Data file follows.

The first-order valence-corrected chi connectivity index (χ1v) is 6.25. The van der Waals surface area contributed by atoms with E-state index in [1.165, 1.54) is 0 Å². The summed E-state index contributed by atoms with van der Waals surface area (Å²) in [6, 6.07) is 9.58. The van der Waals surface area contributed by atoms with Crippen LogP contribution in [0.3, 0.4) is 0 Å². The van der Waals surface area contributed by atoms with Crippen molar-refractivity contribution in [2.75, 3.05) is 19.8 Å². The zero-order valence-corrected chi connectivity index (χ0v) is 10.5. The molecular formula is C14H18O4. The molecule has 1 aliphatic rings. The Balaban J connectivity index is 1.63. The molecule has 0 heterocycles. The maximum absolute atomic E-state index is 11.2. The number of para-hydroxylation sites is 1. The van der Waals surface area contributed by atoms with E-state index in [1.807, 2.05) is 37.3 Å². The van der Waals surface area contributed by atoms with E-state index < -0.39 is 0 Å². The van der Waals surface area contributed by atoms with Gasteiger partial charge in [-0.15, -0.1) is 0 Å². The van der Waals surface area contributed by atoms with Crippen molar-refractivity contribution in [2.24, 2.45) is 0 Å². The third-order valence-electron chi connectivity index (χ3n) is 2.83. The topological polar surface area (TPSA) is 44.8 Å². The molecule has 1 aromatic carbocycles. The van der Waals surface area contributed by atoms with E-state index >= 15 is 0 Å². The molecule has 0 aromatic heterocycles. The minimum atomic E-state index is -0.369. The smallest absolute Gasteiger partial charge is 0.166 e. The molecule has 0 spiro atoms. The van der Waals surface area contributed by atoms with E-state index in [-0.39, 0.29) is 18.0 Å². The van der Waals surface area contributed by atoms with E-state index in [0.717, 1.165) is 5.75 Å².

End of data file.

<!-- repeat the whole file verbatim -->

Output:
The first-order valence-corrected chi connectivity index (χ1v) is 6.25. The van der Waals surface area contributed by atoms with E-state index in [1.165, 1.54) is 0 Å². The summed E-state index contributed by atoms with van der Waals surface area (Å²) in [6, 6.07) is 9.58. The van der Waals surface area contributed by atoms with Crippen LogP contribution in [0.3, 0.4) is 0 Å². The van der Waals surface area contributed by atoms with Crippen molar-refractivity contribution in [2.75, 3.05) is 19.8 Å². The zero-order valence-corrected chi connectivity index (χ0v) is 10.5. The molecular formula is C14H18O4. The molecule has 1 aliphatic rings. The Balaban J connectivity index is 1.63. The molecule has 0 heterocycles. The maximum absolute atomic E-state index is 11.2. The number of para-hydroxylation sites is 1. The van der Waals surface area contributed by atoms with E-state index in [1.807, 2.05) is 37.3 Å². The van der Waals surface area contributed by atoms with E-state index < -0.39 is 0 Å². The van der Waals surface area contributed by atoms with Gasteiger partial charge in [-0.15, -0.1) is 0 Å². The van der Waals surface area contributed by atoms with Crippen molar-refractivity contribution in [2.24, 2.45) is 0 Å². The third-order valence-electron chi connectivity index (χ3n) is 2.83. The topological polar surface area (TPSA) is 44.8 Å². The molecule has 1 aromatic carbocycles. The van der Waals surface area contributed by atoms with E-state index >= 15 is 0 Å². The molecule has 0 aromatic heterocycles. The minimum atomic E-state index is -0.369. The smallest absolute Gasteiger partial charge is 0.166 e. The molecule has 0 spiro atoms. The van der Waals surface area contributed by atoms with E-state index in [-0.39, 0.29) is 18.0 Å². The van der Waals surface area contributed by atoms with E-state index in [0.717, 1.165) is 5.75 Å².